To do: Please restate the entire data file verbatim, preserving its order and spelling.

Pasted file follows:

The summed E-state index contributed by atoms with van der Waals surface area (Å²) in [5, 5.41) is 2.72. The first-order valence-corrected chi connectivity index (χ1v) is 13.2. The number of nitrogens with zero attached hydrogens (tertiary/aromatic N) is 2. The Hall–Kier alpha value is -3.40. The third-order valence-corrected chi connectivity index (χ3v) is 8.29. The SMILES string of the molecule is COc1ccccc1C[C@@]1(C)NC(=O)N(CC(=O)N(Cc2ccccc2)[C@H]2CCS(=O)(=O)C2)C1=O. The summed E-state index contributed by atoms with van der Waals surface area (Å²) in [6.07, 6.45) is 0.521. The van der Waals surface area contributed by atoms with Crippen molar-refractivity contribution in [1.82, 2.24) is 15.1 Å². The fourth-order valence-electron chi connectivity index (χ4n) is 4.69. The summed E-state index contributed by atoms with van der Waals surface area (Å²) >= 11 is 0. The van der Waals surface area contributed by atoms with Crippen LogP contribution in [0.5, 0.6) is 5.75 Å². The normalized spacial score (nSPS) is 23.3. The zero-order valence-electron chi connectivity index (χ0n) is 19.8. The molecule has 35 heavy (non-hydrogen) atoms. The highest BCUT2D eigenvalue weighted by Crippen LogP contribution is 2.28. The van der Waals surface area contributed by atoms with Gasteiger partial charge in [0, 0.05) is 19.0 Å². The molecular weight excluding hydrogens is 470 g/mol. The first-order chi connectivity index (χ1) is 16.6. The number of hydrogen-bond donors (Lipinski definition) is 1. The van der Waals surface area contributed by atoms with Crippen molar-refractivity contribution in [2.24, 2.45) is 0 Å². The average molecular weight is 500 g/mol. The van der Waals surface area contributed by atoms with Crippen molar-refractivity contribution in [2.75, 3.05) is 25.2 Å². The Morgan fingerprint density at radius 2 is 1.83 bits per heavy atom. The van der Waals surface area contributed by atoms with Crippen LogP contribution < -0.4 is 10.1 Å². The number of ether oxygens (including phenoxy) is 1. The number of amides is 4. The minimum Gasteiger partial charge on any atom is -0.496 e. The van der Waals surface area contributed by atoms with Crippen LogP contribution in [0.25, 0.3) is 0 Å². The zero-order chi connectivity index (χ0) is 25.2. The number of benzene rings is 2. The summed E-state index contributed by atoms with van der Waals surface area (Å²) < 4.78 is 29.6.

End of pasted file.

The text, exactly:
The summed E-state index contributed by atoms with van der Waals surface area (Å²) in [5, 5.41) is 2.72. The first-order valence-corrected chi connectivity index (χ1v) is 13.2. The number of nitrogens with zero attached hydrogens (tertiary/aromatic N) is 2. The Hall–Kier alpha value is -3.40. The third-order valence-corrected chi connectivity index (χ3v) is 8.29. The SMILES string of the molecule is COc1ccccc1C[C@@]1(C)NC(=O)N(CC(=O)N(Cc2ccccc2)[C@H]2CCS(=O)(=O)C2)C1=O. The summed E-state index contributed by atoms with van der Waals surface area (Å²) in [6.07, 6.45) is 0.521. The van der Waals surface area contributed by atoms with Crippen molar-refractivity contribution in [1.82, 2.24) is 15.1 Å². The fourth-order valence-electron chi connectivity index (χ4n) is 4.69. The summed E-state index contributed by atoms with van der Waals surface area (Å²) >= 11 is 0. The van der Waals surface area contributed by atoms with Crippen LogP contribution in [0.5, 0.6) is 5.75 Å². The normalized spacial score (nSPS) is 23.3. The zero-order valence-electron chi connectivity index (χ0n) is 19.8. The molecule has 35 heavy (non-hydrogen) atoms. The highest BCUT2D eigenvalue weighted by Crippen LogP contribution is 2.28. The van der Waals surface area contributed by atoms with Gasteiger partial charge in [0, 0.05) is 19.0 Å². The molecular weight excluding hydrogens is 470 g/mol. The first-order chi connectivity index (χ1) is 16.6. The number of hydrogen-bond donors (Lipinski definition) is 1. The van der Waals surface area contributed by atoms with Crippen molar-refractivity contribution in [2.24, 2.45) is 0 Å². The average molecular weight is 500 g/mol. The van der Waals surface area contributed by atoms with Crippen molar-refractivity contribution in [2.75, 3.05) is 25.2 Å². The Morgan fingerprint density at radius 2 is 1.83 bits per heavy atom. The van der Waals surface area contributed by atoms with Crippen LogP contribution < -0.4 is 10.1 Å². The number of ether oxygens (including phenoxy) is 1. The number of amides is 4. The minimum Gasteiger partial charge on any atom is -0.496 e. The van der Waals surface area contributed by atoms with Crippen LogP contribution in [0.25, 0.3) is 0 Å². The zero-order chi connectivity index (χ0) is 25.2. The number of benzene rings is 2. The summed E-state index contributed by atoms with van der Waals surface area (Å²) < 4.78 is 29.6.